The Covid-19 worldwide crisis has disadvantages for business and employees, but favors the well being of nature on planet Earth.
The travel and shipping industry cause a enormous amount of damage to society by polluting the air people need to breathe in an extreme and unprecedented manner.
In the wake of the Corona-virus pandemic, few industries have fallen as far and as fast as tourism sector. The spread of infectious diseases is invariably linked to travel. Today, tourism is a huge global business that accounts for 10.4% of global GDP.
The technological revolution that brought us closer together by making travel and tourism easy and affordable, a revolution that fueled one billion trips a year, is helpless in halting a virus that demands we shelter in place.
Taking a snapshot of tourism losses is difficult, as the data changes as quickly as the virus spreads.
If the pandemic continues for several more months, the World Travel and Tourism Council, the trade group representing major global travel companies, projects a global loss of 75 million jobs and $2.1 trillion in revenue.
America’s travel industry is among the hardest hit. Tourism decline is a driving reason for 4.6 million job losses in states including Nevada, where Las Vegas casinos and jumbo hotels have gone dark.
With so much at stake, Congress passed a $2 trillion stimulus that couldn’t have come at a more urgent time. The focus is to help those unemployed and to support businesses large and small.
But questions remain: Will the aid package be enough as the country slides into a recession, and what does it mean for travelers?
Much of the tourism industry built its financial strategy around a trouble-free future, planning for eternal blue skies: open borders; high tourism demand, an $8 trillion industry that defies the ups and downs of the market.
On average, international carriers, including Delta and United Airlines, had less than two months of cash on hand to cover expenses before the Corona-virus hit, according to the International Air Transport Association (IATA).
The lodging sector—which has suffered as much as transport, with companies such as Marriott losing as much as 75% in revenue—is also a big recipient of the bailout.
Hotels (and restaurants) can benefit from the $350 billion lending program for small businesses and from a small adjustment to a federal tax law that could save them as much as $15 billion.
But cruise companies face an uphill battle to recover. Cruises have become beleaguered poster children of the pandemic as news stories chronicle the plight of ships carrying infected passengers.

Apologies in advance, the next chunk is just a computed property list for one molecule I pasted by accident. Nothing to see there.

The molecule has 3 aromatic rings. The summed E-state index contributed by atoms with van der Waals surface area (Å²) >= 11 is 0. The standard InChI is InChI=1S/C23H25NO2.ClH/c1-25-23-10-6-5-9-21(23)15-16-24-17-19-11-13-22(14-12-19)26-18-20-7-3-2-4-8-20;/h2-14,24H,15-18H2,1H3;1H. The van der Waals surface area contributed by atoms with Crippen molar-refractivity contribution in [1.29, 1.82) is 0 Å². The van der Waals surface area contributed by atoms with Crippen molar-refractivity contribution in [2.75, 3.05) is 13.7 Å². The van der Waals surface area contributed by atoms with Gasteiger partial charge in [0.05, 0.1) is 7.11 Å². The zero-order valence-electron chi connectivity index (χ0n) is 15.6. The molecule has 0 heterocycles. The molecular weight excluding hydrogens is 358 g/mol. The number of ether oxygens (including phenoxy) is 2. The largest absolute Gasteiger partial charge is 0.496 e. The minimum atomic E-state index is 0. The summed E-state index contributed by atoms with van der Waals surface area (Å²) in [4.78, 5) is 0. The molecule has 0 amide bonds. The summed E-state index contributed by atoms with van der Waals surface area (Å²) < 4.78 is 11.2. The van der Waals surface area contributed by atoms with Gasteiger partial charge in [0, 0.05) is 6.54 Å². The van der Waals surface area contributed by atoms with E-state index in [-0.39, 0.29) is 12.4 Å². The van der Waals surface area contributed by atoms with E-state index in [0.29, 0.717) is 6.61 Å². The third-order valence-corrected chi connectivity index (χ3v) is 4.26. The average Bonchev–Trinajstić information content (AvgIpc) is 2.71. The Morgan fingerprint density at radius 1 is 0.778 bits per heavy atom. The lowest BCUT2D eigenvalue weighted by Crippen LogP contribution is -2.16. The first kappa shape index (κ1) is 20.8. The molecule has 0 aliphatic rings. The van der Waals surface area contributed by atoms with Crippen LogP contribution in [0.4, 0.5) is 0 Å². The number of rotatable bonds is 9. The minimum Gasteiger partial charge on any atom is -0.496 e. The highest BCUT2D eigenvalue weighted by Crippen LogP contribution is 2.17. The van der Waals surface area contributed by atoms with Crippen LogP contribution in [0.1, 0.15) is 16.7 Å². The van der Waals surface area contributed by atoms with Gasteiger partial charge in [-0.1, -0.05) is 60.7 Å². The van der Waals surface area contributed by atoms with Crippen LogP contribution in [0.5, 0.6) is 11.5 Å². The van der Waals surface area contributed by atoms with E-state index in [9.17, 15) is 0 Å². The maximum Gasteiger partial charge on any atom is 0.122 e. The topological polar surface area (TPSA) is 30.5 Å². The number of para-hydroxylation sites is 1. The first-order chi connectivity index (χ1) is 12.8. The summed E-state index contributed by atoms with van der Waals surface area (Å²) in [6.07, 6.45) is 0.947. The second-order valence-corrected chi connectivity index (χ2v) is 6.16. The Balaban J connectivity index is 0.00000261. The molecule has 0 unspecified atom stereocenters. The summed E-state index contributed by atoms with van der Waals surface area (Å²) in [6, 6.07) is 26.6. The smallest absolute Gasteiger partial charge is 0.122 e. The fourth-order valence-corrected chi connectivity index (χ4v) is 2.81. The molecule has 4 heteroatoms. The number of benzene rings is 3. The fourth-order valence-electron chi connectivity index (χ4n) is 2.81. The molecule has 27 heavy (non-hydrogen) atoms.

At press time, Holland America’s Zaandam and Rotterdam ships were finally granted permission to disembark at Port Everglades in Fort Lauderdale, Florida, after the Coast Guard balked at allowing them to dock.
On March 8, the Center for Disease Control and the State Department told Americans to stop taking cruises and published a detailed explanation why those ships increase the virus’s “risk and impact.”
Unlike the airlines and hotels, cruise companies aren’t eligible for the $500 billion in aid because they don’t count as American enterprises.
Major companies locate their primary headquarters overseas, with ships flagged and incorporated in other nations. This means they pay almost no federal taxes and avoid many U.S. regulations.
The cruising industry faces more hurdles in the future. “Governments may have an increased interest in illness reporting and sanitation inspections,” which means more regulations.
The Corona Virus has convulsed the world tourism industry, with large hotel chains and digital platforms such as Booking being forced to cancel reservations.
The tourism industry faces an unprecedented confluence of threats – made up of a global health alarm; the shortage of aircraft due to the crisis of the Boeing 737 Max.
But also the social demonetization of travel; climate catastrophes; sector taxes; bankruptcies of operators and airlines; and the political instability and economic slowdown in the large markets – which hints at least a global contraction for the tourism business in the near future.
WTTC supports WHO recommendations for travelers, and the general public, to reduce exposure to and transmission of a range of illnesses including frequent hand cleaning.
But also covering mouth and nose with flexed elbow when sneezing or coughing; avoid close contact with anyone who has a fever and cough; avoid direct, unprotected contact with live animals as well as the consumption of raw or under-cooked animal products.
But as diagnoses tick upward again, travel agents, operators, and hoteliers are bracing for at least months, if not a full year, of economic disruption from the outbreak, with long-term effects that may ripple well into 2021.
National Geographic / ABC Flash Point News 2020.